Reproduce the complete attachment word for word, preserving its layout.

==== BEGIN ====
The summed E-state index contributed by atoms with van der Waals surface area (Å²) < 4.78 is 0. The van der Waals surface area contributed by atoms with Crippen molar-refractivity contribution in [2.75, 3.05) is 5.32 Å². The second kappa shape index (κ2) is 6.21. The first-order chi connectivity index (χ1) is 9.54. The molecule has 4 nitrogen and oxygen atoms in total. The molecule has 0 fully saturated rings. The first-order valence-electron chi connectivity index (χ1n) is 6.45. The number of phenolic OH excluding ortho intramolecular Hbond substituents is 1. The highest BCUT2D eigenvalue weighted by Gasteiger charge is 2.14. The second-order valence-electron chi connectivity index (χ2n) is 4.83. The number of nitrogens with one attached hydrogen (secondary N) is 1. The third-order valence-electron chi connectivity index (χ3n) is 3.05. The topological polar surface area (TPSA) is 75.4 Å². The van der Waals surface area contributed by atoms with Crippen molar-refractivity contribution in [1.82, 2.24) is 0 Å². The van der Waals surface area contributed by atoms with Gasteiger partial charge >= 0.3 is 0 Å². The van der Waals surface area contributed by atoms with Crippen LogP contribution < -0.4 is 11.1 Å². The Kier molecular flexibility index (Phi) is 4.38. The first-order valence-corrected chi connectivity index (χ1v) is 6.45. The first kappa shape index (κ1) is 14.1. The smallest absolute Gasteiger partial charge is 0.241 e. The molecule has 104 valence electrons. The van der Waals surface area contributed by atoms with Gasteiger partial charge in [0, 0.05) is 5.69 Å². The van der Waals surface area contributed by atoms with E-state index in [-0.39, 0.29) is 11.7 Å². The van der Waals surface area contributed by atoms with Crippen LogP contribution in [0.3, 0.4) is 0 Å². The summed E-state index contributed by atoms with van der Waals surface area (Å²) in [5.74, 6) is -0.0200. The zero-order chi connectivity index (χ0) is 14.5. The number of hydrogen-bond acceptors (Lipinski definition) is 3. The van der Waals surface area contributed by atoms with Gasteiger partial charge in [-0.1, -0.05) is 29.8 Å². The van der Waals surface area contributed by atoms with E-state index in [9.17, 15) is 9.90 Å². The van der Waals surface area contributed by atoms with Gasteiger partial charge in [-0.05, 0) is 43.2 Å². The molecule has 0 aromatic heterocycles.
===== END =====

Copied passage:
The summed E-state index contributed by atoms with van der Waals surface area (Å²) < 4.78 is 0. The van der Waals surface area contributed by atoms with Crippen molar-refractivity contribution in [2.75, 3.05) is 5.32 Å². The second kappa shape index (κ2) is 6.21. The first-order chi connectivity index (χ1) is 9.54. The molecule has 4 nitrogen and oxygen atoms in total. The molecule has 0 fully saturated rings. The first-order valence-electron chi connectivity index (χ1n) is 6.45. The number of phenolic OH excluding ortho intramolecular Hbond substituents is 1. The highest BCUT2D eigenvalue weighted by Gasteiger charge is 2.14. The second-order valence-electron chi connectivity index (χ2n) is 4.83. The number of nitrogens with one attached hydrogen (secondary N) is 1. The third-order valence-electron chi connectivity index (χ3n) is 3.05. The topological polar surface area (TPSA) is 75.4 Å². The van der Waals surface area contributed by atoms with Crippen molar-refractivity contribution in [1.82, 2.24) is 0 Å². The van der Waals surface area contributed by atoms with Gasteiger partial charge >= 0.3 is 0 Å². The van der Waals surface area contributed by atoms with Crippen LogP contribution < -0.4 is 11.1 Å². The Kier molecular flexibility index (Phi) is 4.38. The first-order valence-corrected chi connectivity index (χ1v) is 6.45. The first kappa shape index (κ1) is 14.1. The smallest absolute Gasteiger partial charge is 0.241 e. The molecule has 104 valence electrons. The van der Waals surface area contributed by atoms with Gasteiger partial charge in [0, 0.05) is 5.69 Å². The van der Waals surface area contributed by atoms with E-state index in [-0.39, 0.29) is 11.7 Å². The van der Waals surface area contributed by atoms with Crippen LogP contribution in [0.3, 0.4) is 0 Å². The summed E-state index contributed by atoms with van der Waals surface area (Å²) in [5.74, 6) is -0.0200. The zero-order chi connectivity index (χ0) is 14.5. The number of hydrogen-bond acceptors (Lipinski definition) is 3. The van der Waals surface area contributed by atoms with Gasteiger partial charge in [-0.1, -0.05) is 29.8 Å². The van der Waals surface area contributed by atoms with E-state index in [9.17, 15) is 9.90 Å². The van der Waals surface area contributed by atoms with Gasteiger partial charge in [-0.05, 0) is 43.2 Å². The molecule has 0 aromatic heterocycles.